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Harper's Encyclopedia of United States History (ed. Benson Lossing) 166 0 Browse Search
Knight's Mechanical Encyclopedia (ed. Knight) 88 0 Browse Search
Elizabeth Cary Agassiz, Louis Agassiz: his life and correspondence, third edition 20 0 Browse Search
C. Edwards Lester, Life and public services of Charles Sumner: Born Jan. 6, 1811. Died March 11, 1874. 12 0 Browse Search
Raphael Semmes, Memoirs of Service Afloat During the War Between the States 10 0 Browse Search
The Cambridge of eighteen hundred and ninety-six: a picture of the city and its industries fifty years after its incorporation (ed. Arthur Gilman) 10 0 Browse Search
Cambridge History of American Literature: volume 2 (ed. Trent, William Peterfield, 1862-1939., Erskine, John, 1879-1951., Sherman, Stuart Pratt, 1881-1926., Van Doren, Carl, 1885-1950.) 8 0 Browse Search
Abraham Lincoln, Stephen A. Douglas, Debates of Lincoln and Douglas: Carefully Prepared by the Reporters of Each Party at the times of their Delivery. 8 0 Browse Search
Cambridge History of American Literature: volume 3 (ed. Trent, William Peterfield, 1862-1939., Erskine, John, 1879-1951., Sherman, Stuart Pratt, 1881-1926., Van Doren, Carl, 1885-1950.) 8 0 Browse Search
George Ticknor, Life, letters and journals of George Ticknor (ed. George Hillard) 8 0 Browse Search
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Browsing named entities in James Russell Soley, Professor U. S. Navy, Confederate Military History, a library of Confederate States Military History: Volume 7.1, The blockade and the cruisers (ed. Clement Anselm Evans). You can also browse the collection for South America or search for South America in all documents.

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James Russell Soley, Professor U. S. Navy, Confederate Military History, a library of Confederate States Military History: Volume 7.1, The blockade and the cruisers (ed. Clement Anselm Evans), Chapter II (search)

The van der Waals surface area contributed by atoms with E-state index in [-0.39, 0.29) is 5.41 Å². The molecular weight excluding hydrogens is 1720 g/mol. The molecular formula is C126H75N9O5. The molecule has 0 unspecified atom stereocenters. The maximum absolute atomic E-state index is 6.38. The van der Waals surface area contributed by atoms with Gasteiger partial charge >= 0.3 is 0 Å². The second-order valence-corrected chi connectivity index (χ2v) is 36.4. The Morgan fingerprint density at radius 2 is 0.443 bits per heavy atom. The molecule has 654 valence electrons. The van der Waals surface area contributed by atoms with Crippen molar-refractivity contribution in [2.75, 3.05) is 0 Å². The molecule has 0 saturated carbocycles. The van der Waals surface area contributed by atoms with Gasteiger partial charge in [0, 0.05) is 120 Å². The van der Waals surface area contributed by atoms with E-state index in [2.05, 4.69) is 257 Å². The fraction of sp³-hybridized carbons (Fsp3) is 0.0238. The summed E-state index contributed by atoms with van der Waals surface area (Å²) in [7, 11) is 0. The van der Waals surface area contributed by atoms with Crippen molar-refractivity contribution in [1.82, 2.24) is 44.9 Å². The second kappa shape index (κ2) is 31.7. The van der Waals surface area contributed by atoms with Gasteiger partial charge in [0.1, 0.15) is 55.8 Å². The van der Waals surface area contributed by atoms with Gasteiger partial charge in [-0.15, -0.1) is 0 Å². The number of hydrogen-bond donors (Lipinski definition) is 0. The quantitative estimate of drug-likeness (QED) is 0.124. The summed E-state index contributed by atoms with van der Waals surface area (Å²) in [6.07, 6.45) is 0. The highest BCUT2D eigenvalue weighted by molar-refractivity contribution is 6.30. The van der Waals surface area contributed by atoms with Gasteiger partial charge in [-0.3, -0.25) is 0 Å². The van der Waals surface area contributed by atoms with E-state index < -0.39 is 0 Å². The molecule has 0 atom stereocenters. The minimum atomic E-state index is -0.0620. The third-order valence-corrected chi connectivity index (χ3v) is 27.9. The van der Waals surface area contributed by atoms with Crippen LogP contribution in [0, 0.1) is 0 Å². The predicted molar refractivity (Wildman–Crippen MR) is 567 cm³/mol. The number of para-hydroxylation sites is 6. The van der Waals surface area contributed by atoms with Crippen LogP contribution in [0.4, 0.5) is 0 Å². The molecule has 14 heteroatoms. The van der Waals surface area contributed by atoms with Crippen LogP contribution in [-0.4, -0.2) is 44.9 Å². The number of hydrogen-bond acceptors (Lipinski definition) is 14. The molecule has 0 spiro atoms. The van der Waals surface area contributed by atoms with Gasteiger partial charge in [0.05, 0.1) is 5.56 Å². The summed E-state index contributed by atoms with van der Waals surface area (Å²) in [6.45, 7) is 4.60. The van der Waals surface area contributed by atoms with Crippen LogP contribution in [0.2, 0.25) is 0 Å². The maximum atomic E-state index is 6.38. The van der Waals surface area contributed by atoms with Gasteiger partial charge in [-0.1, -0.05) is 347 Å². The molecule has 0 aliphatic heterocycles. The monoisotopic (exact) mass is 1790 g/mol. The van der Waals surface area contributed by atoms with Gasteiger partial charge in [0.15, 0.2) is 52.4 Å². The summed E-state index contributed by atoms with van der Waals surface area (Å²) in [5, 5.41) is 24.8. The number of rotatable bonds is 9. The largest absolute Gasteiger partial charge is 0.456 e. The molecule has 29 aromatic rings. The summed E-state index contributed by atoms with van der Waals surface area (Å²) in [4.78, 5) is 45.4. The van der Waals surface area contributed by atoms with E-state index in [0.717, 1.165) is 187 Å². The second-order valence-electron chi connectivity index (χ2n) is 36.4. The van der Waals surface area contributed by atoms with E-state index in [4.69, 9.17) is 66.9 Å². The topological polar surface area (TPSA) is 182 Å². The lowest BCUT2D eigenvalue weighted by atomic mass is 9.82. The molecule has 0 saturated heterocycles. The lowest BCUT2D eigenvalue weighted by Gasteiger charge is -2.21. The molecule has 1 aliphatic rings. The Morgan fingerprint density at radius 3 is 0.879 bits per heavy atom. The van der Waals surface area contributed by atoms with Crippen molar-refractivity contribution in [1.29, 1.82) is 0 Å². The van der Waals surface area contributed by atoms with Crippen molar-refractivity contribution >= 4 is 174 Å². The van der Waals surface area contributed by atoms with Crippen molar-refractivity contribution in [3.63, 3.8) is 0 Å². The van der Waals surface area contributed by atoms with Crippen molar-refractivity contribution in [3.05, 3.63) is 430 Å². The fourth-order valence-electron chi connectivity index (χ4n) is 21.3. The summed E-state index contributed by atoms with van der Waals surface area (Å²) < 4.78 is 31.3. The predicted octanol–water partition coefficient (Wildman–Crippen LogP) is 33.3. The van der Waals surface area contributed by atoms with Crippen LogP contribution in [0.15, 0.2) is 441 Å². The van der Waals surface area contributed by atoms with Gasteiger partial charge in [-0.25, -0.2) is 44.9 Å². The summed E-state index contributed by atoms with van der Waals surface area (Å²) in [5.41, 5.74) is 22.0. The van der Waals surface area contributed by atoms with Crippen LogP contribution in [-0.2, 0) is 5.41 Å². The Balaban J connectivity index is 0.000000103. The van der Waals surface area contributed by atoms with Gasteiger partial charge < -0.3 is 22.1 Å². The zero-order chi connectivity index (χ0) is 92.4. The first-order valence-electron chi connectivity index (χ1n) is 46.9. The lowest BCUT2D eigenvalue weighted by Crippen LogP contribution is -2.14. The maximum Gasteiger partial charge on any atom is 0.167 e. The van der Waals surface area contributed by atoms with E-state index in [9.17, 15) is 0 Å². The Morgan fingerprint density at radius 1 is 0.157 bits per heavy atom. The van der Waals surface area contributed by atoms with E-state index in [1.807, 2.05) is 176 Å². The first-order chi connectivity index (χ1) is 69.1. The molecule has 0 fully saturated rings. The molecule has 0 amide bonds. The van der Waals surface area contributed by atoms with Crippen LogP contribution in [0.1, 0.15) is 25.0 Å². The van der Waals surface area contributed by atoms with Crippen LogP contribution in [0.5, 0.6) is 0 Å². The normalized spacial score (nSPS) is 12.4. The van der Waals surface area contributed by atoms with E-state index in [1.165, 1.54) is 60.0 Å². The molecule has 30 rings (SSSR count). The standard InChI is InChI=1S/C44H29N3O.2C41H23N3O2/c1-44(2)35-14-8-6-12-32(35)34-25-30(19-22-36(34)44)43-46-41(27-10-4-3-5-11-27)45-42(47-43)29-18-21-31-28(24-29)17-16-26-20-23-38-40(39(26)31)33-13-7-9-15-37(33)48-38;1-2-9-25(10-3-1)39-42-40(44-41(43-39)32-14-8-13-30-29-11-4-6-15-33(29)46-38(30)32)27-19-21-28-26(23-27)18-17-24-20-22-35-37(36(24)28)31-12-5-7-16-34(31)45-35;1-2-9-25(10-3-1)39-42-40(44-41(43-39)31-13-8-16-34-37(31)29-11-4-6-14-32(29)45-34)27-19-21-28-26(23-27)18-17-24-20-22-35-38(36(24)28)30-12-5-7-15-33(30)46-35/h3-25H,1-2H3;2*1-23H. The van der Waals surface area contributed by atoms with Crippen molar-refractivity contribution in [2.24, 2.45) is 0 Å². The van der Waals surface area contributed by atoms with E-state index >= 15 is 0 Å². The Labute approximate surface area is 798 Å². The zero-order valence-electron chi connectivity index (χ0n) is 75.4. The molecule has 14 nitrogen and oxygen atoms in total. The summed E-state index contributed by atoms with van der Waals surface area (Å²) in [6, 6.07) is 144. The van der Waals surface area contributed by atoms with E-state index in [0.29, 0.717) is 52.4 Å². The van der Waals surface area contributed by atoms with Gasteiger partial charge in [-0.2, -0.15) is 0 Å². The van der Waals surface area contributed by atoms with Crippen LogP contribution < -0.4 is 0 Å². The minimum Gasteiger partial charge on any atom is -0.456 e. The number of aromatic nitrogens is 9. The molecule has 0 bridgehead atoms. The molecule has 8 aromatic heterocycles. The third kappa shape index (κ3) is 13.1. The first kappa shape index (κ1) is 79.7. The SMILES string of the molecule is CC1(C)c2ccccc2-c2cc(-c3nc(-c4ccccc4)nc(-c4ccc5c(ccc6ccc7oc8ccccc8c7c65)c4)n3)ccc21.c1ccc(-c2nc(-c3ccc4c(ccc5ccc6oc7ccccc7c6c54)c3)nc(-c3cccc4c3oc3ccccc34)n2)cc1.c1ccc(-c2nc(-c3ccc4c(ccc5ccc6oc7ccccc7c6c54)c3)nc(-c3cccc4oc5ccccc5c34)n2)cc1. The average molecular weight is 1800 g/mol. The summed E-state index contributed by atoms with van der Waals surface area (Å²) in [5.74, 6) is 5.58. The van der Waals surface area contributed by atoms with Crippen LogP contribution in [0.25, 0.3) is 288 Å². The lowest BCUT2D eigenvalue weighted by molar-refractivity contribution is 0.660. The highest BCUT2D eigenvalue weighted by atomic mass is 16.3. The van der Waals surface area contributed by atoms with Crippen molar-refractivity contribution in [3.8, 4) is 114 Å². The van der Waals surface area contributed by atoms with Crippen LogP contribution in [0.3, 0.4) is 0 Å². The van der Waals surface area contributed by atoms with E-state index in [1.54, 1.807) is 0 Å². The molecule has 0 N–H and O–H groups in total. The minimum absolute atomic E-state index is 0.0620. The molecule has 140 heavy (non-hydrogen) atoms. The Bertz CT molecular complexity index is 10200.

resources of the Government, they doubted its feasibility. An effective blockade on such a scale was a thing unprecedented, even in the operations of the foremost naval powers of the world. It seemed to be an attempt to revive the cabinet blockades of half a century before, when England and France laid an embargo upon each other's coasts, and captured all vessels at sea whose destination was within the proscribed limits; and when Spain interdicted commerce with the northern colonies in South America, and as a matter of form, kept a brig cruising in the Caribbean Sea. No time was lost in announcing the intentions of the Government. On the 19th of April, six days after the fall of Sumter, the President issued a proclamation declaring the blockade of the Southern States from South Carolina to Texas. On the 27th the blockade was extended to Virginia and North Carolina. The terms of the proclamation were as follows Now therefore I, Abraham Lincoln, President of the United Sta
James Russell Soley, Professor U. S. Navy, Confederate Military History, a library of Confederate States Military History: Volume 7.1, The blockade and the cruisers (ed. Clement Anselm Evans), Chapter 7: (search)
only three days out, the Sumter made her first prize, the bark Golden Rocket, which was burnt. By the 6th of July, or in less than a week after running the blockade, she had captured seven other merchantmen. One of these was ordered to New Orleans with a prize-crew, and was recaptured. The remaining six were taken in to Cienfuegos, where they were afterward released by the Spanish authorities. During the next two months, the Sumter cruised in the Caribbean Sea, and along the coast of South America. She received friendly treatment in the neutral ports which she visited, and was allowed to stay as long as she liked. She coaled without hindrance at Curacao, Trinidad, Paramaribo, and Maranham. Only at Puerto Cabello, in Venezuela, was she required to depart after forty-eight hours. There was no concealment about her character or her movements; but none of the vessels that were sent in pursuit of her were able to find her. Among these were the Niagara and the Powhatan, from the Gulf